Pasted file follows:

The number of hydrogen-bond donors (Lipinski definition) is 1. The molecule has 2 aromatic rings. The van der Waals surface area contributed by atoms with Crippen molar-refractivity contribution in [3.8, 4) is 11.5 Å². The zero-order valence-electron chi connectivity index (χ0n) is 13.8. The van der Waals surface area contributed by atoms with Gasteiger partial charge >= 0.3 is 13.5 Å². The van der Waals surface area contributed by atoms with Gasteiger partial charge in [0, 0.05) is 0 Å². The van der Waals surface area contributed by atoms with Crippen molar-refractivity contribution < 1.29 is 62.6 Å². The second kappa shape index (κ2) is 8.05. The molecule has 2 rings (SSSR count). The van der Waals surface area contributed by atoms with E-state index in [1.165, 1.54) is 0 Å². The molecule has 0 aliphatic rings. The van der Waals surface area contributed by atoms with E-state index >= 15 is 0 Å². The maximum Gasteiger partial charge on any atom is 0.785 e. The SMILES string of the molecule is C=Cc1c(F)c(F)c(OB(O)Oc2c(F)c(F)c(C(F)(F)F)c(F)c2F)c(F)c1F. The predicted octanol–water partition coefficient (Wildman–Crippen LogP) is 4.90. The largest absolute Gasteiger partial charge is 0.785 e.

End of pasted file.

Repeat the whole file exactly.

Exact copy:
The number of hydrogen-bond donors (Lipinski definition) is 1. The molecule has 2 aromatic rings. The van der Waals surface area contributed by atoms with Crippen molar-refractivity contribution in [3.8, 4) is 11.5 Å². The zero-order valence-electron chi connectivity index (χ0n) is 13.8. The van der Waals surface area contributed by atoms with Gasteiger partial charge >= 0.3 is 13.5 Å². The van der Waals surface area contributed by atoms with Gasteiger partial charge in [0, 0.05) is 0 Å². The van der Waals surface area contributed by atoms with Crippen molar-refractivity contribution < 1.29 is 62.6 Å². The second kappa shape index (κ2) is 8.05. The molecule has 2 rings (SSSR count). The van der Waals surface area contributed by atoms with E-state index in [1.165, 1.54) is 0 Å². The molecule has 0 aliphatic rings. The van der Waals surface area contributed by atoms with E-state index >= 15 is 0 Å². The maximum Gasteiger partial charge on any atom is 0.785 e. The SMILES string of the molecule is C=Cc1c(F)c(F)c(OB(O)Oc2c(F)c(F)c(C(F)(F)F)c(F)c2F)c(F)c1F. The predicted octanol–water partition coefficient (Wildman–Crippen LogP) is 4.90. The largest absolute Gasteiger partial charge is 0.785 e.